Mirrar infuriated at possible betrayalPublished by MAC on 2007-05-31
Mirrar infuriated at possible betrayal
31st May 2007
Three years ago, the Aboriginal Mirrar People of Australia's Northern Territory signed what they thought would be a binding agreement with Rio Tinto, guaranteeing their right to stop the company re-entering their territory, site of the world's biggest unexploited uranium deposit at Jabiluka.
However, when uranium prices started to boom again two years back, spokespeople for Rio Tinto made various references about returning to Jabiluka which cast strong doubt on the UK-Australian company's good faith.
Even so, it was hardly envisaged that the Aboriginal Northern Land Council - which, over the last two decades has acknowledged major defects following its own agreements over the Ranger uranium mine - would now re-open negotiations with Rio Tinto, over the heads of the Mirrar themselves.
(Rio Tinto is the world's third biggest uranium miner; its wholly-owned subsidiary, ERA, also controls the Ranger uranium mine).
Owner lashes out over Jabiluka bid
The Age, Lindsay Murdoch
31st May 2007
YVONNE Margarula, the Aboriginal elder opposed to development of the $50 billion Jabiluka uranium deposit on her land, has criticised the Northern Land Council over its plans to broker a meeting between her clan and mining giant Rio Tinto.
Ms Margarula said yesterday NLC chief executive Norman Fry had not spoken to any of her Mirarr people before saying last week the issue of mining Jabiluka would soon be fleshed out at a meeting of Rio Tinto, the NLC and traditional owners.
In a statement released by the Gundjeihmi Aboriginal Corporation, which represents the Mirarr, Ms Margarula said Mr Fry had "no idea what is going on out in our country or what is going on between us and the mining company".
Gundjeihmi said the Mirarr were stunned to learn that the NLC, which represents Aboriginal groups, intended to push for the development of more uranium mines in the Northern Territory.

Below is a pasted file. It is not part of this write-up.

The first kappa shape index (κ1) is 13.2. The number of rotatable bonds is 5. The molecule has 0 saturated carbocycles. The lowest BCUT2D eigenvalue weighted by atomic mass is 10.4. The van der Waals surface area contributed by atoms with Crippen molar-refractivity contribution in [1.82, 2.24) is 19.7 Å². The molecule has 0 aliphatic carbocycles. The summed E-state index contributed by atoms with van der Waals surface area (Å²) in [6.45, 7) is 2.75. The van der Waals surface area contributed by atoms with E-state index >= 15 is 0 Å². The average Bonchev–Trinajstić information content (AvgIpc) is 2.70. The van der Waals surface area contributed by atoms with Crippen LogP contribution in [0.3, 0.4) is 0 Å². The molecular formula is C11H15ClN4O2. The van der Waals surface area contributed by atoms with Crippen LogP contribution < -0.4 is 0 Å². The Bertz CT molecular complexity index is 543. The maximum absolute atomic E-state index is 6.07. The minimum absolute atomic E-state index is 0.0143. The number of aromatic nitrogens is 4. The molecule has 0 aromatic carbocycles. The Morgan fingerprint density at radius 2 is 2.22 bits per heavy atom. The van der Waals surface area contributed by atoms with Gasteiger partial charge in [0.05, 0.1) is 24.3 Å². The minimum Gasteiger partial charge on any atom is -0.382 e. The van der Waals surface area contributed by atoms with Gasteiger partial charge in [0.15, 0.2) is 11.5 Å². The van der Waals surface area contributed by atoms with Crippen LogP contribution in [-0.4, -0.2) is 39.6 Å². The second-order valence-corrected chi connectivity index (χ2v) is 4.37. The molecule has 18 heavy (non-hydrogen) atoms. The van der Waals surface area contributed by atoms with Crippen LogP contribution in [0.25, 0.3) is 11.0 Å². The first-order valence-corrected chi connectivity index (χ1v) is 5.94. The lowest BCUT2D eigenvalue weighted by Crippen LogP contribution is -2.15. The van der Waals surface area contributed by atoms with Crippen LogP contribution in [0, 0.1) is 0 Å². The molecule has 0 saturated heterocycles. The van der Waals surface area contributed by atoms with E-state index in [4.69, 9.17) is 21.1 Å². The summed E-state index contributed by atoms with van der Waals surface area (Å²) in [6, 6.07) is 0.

he corporation said in a statement there was no role for Mr Fry over the Jabiluka deposit, and his reported comments had embarrassed and jeopardised the interests of the parties involved. It said: "Under the Land Rights Act, we expect our land council to be working to protect our nterests and representing us."
Ms Margarula has opposed development of Jabiluka for years, saying uranium mining on Mirarr land at Ranger, in the Kakadu National Park, had created problems of alcoholism and other social maladies for her people.
Jabiluka is the world's largest known untapped uranium deposit.
It became the focus of renewed speculation last week when Rio Tinto chief executive Preston Chiaro said there was good reason to believe Ms Margarula would soon say yes to the mine's development.
The comments angered Mirarr elders, including Ms Margarula, who decided to end their involvement in training, cultural and other programs with Rio Tinto subsidiary Energy Resources of Australia, which operates the Ranger mine. The reaction caused ERA's shares to fall 5 per cent in a day.
The company has an agreement with the Mirarr that Jabiluka cannot be developed without approval of the traditional owners.
Gundjeihmi's statement said there was nothing in the Land Rights Act that "authorises the land council to be pushing for more uranium mines or inserting itself as an uninvited broker in matters in which they have so far made no useful contribution".
"In the opinion of the Mirarr, the Northern Land Council has failed as a representative in the past so it is fanciful for them to suggest that they are anyone's broker," it said.
Work stopped at Jabiluka in the late 1990s after an eight-month blockade of the site, 250 kilometres south-east of Darwin.